Throughout the s, we all worked hard to broaden the American fantasy field, including actively seeking out and promoting writers of the more numinous kinds of fantasy. Today, the American fantasy field has plenty of room for both strains of the literature: fantasy-with-rivets and numinous fantasy…along with works that fall somewhere on the spectrum between the two. Instead of arguing back and forth, I just list those works, where magic did not have any real magic system, yet it worked for me.

But it was cool and funny. The same goes for Discworld. Actually, there is not any magic system, but clever people — like Granny Weatherwax — can turn the table with using their brains like headology , not just in the case of magic, but in the case of anything, where preconceptions can apply. Still, when magic appears, it is wonderful. The magic in the works of Neil Gaiman are not explained, either… they are haunting forces beyond mortal ken. But this is what it makes so enchanting, it heightens the vulnerability of the characters for supernatural power.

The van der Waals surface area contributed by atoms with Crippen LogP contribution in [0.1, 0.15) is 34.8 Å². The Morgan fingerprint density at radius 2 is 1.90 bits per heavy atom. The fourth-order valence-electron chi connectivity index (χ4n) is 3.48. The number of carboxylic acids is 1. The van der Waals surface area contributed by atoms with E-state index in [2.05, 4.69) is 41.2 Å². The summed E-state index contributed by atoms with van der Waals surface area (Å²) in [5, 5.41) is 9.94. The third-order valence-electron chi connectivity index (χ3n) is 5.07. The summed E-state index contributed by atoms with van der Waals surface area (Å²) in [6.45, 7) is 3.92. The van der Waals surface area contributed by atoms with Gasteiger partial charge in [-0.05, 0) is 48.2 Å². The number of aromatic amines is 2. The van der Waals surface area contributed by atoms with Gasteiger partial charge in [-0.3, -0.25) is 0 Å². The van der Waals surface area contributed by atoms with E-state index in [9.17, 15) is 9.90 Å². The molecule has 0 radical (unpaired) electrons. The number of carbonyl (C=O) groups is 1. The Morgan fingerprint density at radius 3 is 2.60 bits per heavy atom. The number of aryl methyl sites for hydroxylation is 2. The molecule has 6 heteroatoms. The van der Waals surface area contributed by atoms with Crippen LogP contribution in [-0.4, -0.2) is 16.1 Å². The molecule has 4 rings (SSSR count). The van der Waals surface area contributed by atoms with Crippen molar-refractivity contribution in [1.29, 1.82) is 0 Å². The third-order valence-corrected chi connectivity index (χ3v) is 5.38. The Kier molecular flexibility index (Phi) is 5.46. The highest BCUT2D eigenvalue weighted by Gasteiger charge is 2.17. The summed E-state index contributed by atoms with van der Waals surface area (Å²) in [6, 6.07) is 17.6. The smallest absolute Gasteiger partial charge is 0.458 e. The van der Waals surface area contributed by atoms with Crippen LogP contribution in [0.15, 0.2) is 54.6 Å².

Yet when for example Morpheus uses his power to reprimand and punish the serial killers, it is freaking awesome. In The Neverending Story by Michael Ende, Bastian can wish anything to come true, but in turn he lose one of his memories — this is the price, and only rule.

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If there is a logic behind this magic, is purely metafictional — but TNS is all about metafiction. Do we know, how the magic works in Osten Ard? The information about the Words of Making, Changing and Unmaking is very vague. And I also wish to mention a comic book example — despite I would not live in a world where The Authority reigns, I actually really love the magic of the Doctor, which is just changing things like in a whimsical cartoon. Sometimes he uses magic through associtation… but it is not how his magic works, it is how he uses his magic.